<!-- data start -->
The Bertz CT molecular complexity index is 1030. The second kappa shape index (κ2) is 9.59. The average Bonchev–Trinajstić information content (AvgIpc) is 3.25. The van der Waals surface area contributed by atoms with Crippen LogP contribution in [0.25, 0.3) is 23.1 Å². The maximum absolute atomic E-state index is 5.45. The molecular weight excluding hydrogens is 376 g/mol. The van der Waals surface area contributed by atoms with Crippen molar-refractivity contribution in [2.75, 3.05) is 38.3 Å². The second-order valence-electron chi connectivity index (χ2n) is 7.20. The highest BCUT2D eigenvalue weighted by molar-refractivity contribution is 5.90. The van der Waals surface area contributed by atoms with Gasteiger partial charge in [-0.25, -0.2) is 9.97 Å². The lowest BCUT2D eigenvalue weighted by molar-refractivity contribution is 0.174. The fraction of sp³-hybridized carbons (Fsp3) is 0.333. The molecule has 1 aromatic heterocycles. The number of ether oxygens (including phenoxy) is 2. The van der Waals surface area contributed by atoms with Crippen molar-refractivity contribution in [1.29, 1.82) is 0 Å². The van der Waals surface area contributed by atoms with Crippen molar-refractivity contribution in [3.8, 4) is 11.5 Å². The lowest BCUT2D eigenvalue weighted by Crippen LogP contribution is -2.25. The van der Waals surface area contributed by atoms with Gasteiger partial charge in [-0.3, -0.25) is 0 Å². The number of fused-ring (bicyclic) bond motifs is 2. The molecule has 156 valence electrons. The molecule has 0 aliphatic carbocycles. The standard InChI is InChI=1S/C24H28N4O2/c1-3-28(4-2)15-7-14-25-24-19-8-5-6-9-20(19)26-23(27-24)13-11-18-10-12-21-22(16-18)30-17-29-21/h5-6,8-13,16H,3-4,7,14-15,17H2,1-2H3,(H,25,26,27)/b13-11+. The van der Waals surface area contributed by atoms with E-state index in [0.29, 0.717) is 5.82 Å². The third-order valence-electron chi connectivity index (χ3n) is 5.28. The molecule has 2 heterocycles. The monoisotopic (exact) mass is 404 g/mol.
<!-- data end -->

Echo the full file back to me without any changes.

The Bertz CT molecular complexity index is 1030. The second kappa shape index (κ2) is 9.59. The average Bonchev–Trinajstić information content (AvgIpc) is 3.25. The van der Waals surface area contributed by atoms with Crippen LogP contribution in [0.25, 0.3) is 23.1 Å². The maximum absolute atomic E-state index is 5.45. The molecular weight excluding hydrogens is 376 g/mol. The van der Waals surface area contributed by atoms with Crippen molar-refractivity contribution in [2.75, 3.05) is 38.3 Å². The second-order valence-electron chi connectivity index (χ2n) is 7.20. The highest BCUT2D eigenvalue weighted by molar-refractivity contribution is 5.90. The van der Waals surface area contributed by atoms with Gasteiger partial charge in [-0.25, -0.2) is 9.97 Å². The lowest BCUT2D eigenvalue weighted by molar-refractivity contribution is 0.174. The fraction of sp³-hybridized carbons (Fsp3) is 0.333. The molecule has 1 aromatic heterocycles. The number of ether oxygens (including phenoxy) is 2. The van der Waals surface area contributed by atoms with Crippen molar-refractivity contribution in [1.29, 1.82) is 0 Å². The van der Waals surface area contributed by atoms with Crippen molar-refractivity contribution in [3.8, 4) is 11.5 Å². The lowest BCUT2D eigenvalue weighted by Crippen LogP contribution is -2.25. The van der Waals surface area contributed by atoms with Gasteiger partial charge in [-0.3, -0.25) is 0 Å². The number of fused-ring (bicyclic) bond motifs is 2. The molecule has 156 valence electrons. The molecule has 0 aliphatic carbocycles. The standard InChI is InChI=1S/C24H28N4O2/c1-3-28(4-2)15-7-14-25-24-19-8-5-6-9-20(19)26-23(27-24)13-11-18-10-12-21-22(16-18)30-17-29-21/h5-6,8-13,16H,3-4,7,14-15,17H2,1-2H3,(H,25,26,27)/b13-11+. The van der Waals surface area contributed by atoms with E-state index in [0.29, 0.717) is 5.82 Å². The third-order valence-electron chi connectivity index (χ3n) is 5.28. The molecule has 2 heterocycles. The monoisotopic (exact) mass is 404 g/mol.